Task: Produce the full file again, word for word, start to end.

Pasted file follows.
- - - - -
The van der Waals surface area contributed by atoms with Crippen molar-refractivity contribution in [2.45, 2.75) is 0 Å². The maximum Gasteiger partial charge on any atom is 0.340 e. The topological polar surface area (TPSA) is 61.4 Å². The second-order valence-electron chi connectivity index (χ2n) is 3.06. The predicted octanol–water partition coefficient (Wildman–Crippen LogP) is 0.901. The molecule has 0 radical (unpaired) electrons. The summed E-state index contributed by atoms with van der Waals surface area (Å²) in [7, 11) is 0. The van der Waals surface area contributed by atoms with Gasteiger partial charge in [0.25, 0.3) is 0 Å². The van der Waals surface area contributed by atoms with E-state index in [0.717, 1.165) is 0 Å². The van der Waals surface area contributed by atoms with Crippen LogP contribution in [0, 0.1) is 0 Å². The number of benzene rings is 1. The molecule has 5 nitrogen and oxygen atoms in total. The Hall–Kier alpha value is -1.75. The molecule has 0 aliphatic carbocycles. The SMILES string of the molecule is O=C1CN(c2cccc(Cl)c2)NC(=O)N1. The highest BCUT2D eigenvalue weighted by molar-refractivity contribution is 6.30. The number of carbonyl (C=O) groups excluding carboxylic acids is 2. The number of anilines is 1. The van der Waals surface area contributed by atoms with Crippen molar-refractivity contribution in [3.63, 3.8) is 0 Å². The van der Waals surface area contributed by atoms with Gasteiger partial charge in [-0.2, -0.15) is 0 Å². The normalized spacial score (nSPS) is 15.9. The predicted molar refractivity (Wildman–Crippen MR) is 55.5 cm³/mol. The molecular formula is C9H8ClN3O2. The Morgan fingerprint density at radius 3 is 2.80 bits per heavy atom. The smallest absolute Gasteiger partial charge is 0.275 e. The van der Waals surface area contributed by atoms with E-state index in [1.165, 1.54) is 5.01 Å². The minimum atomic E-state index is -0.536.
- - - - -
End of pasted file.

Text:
The van der Waals surface area contributed by atoms with Crippen molar-refractivity contribution in [2.45, 2.75) is 0 Å². The maximum Gasteiger partial charge on any atom is 0.340 e. The topological polar surface area (TPSA) is 61.4 Å². The second-order valence-electron chi connectivity index (χ2n) is 3.06. The predicted octanol–water partition coefficient (Wildman–Crippen LogP) is 0.901. The molecule has 0 radical (unpaired) electrons. The summed E-state index contributed by atoms with van der Waals surface area (Å²) in [7, 11) is 0. The van der Waals surface area contributed by atoms with Gasteiger partial charge in [0.25, 0.3) is 0 Å². The van der Waals surface area contributed by atoms with E-state index in [0.717, 1.165) is 0 Å². The van der Waals surface area contributed by atoms with Crippen LogP contribution in [0, 0.1) is 0 Å². The number of benzene rings is 1. The molecule has 5 nitrogen and oxygen atoms in total. The Hall–Kier alpha value is -1.75. The molecule has 0 aliphatic carbocycles. The SMILES string of the molecule is O=C1CN(c2cccc(Cl)c2)NC(=O)N1. The highest BCUT2D eigenvalue weighted by molar-refractivity contribution is 6.30. The number of carbonyl (C=O) groups excluding carboxylic acids is 2. The number of anilines is 1. The van der Waals surface area contributed by atoms with Crippen molar-refractivity contribution in [3.63, 3.8) is 0 Å². The van der Waals surface area contributed by atoms with Gasteiger partial charge in [-0.2, -0.15) is 0 Å². The normalized spacial score (nSPS) is 15.9. The predicted molar refractivity (Wildman–Crippen MR) is 55.5 cm³/mol. The molecular formula is C9H8ClN3O2. The Morgan fingerprint density at radius 3 is 2.80 bits per heavy atom. The smallest absolute Gasteiger partial charge is 0.275 e. The van der Waals surface area contributed by atoms with E-state index in [1.165, 1.54) is 5.01 Å². The minimum atomic E-state index is -0.536.